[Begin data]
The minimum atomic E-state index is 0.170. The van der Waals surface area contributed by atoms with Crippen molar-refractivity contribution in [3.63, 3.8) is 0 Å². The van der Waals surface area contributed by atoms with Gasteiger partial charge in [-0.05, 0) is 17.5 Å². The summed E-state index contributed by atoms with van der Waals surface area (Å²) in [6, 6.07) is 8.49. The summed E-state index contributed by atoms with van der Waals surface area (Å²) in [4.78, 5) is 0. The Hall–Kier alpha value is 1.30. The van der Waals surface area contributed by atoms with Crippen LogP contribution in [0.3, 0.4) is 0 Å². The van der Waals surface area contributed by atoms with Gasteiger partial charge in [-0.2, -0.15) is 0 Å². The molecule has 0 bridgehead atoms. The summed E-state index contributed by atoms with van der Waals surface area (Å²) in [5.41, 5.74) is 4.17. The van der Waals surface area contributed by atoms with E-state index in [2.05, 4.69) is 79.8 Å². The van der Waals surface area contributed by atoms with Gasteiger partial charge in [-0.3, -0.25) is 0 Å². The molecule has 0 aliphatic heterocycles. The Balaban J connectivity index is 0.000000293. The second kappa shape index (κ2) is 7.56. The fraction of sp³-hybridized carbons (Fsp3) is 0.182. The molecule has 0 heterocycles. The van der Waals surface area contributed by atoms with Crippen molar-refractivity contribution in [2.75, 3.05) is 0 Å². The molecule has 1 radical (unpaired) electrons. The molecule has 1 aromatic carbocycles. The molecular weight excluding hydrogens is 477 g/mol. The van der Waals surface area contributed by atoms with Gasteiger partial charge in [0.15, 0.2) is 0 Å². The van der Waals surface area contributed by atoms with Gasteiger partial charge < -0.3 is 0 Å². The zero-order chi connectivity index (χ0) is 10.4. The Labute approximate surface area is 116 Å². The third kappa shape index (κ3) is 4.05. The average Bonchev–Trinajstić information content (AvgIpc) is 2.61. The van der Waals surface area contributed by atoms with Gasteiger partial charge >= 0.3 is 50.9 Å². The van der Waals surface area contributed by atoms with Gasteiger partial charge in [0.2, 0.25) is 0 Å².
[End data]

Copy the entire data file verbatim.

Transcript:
The minimum atomic E-state index is 0.170. The van der Waals surface area contributed by atoms with Crippen molar-refractivity contribution in [3.63, 3.8) is 0 Å². The van der Waals surface area contributed by atoms with Gasteiger partial charge in [-0.05, 0) is 17.5 Å². The summed E-state index contributed by atoms with van der Waals surface area (Å²) in [6, 6.07) is 8.49. The summed E-state index contributed by atoms with van der Waals surface area (Å²) in [4.78, 5) is 0. The Hall–Kier alpha value is 1.30. The van der Waals surface area contributed by atoms with Crippen LogP contribution in [0.3, 0.4) is 0 Å². The van der Waals surface area contributed by atoms with Gasteiger partial charge in [-0.2, -0.15) is 0 Å². The molecule has 0 bridgehead atoms. The summed E-state index contributed by atoms with van der Waals surface area (Å²) in [5.41, 5.74) is 4.17. The van der Waals surface area contributed by atoms with E-state index in [2.05, 4.69) is 79.8 Å². The van der Waals surface area contributed by atoms with Gasteiger partial charge in [-0.3, -0.25) is 0 Å². The molecule has 0 aliphatic heterocycles. The Balaban J connectivity index is 0.000000293. The second kappa shape index (κ2) is 7.56. The fraction of sp³-hybridized carbons (Fsp3) is 0.182. The molecule has 0 heterocycles. The van der Waals surface area contributed by atoms with Crippen molar-refractivity contribution in [2.75, 3.05) is 0 Å². The molecule has 1 radical (unpaired) electrons. The molecule has 1 aromatic carbocycles. The molecular weight excluding hydrogens is 477 g/mol. The van der Waals surface area contributed by atoms with Gasteiger partial charge in [0.15, 0.2) is 0 Å². The van der Waals surface area contributed by atoms with Gasteiger partial charge < -0.3 is 0 Å². The zero-order chi connectivity index (χ0) is 10.4. The Labute approximate surface area is 116 Å². The third kappa shape index (κ3) is 4.05. The average Bonchev–Trinajstić information content (AvgIpc) is 2.61. The van der Waals surface area contributed by atoms with Gasteiger partial charge >= 0.3 is 50.9 Å². The van der Waals surface area contributed by atoms with Gasteiger partial charge in [0.2, 0.25) is 0 Å².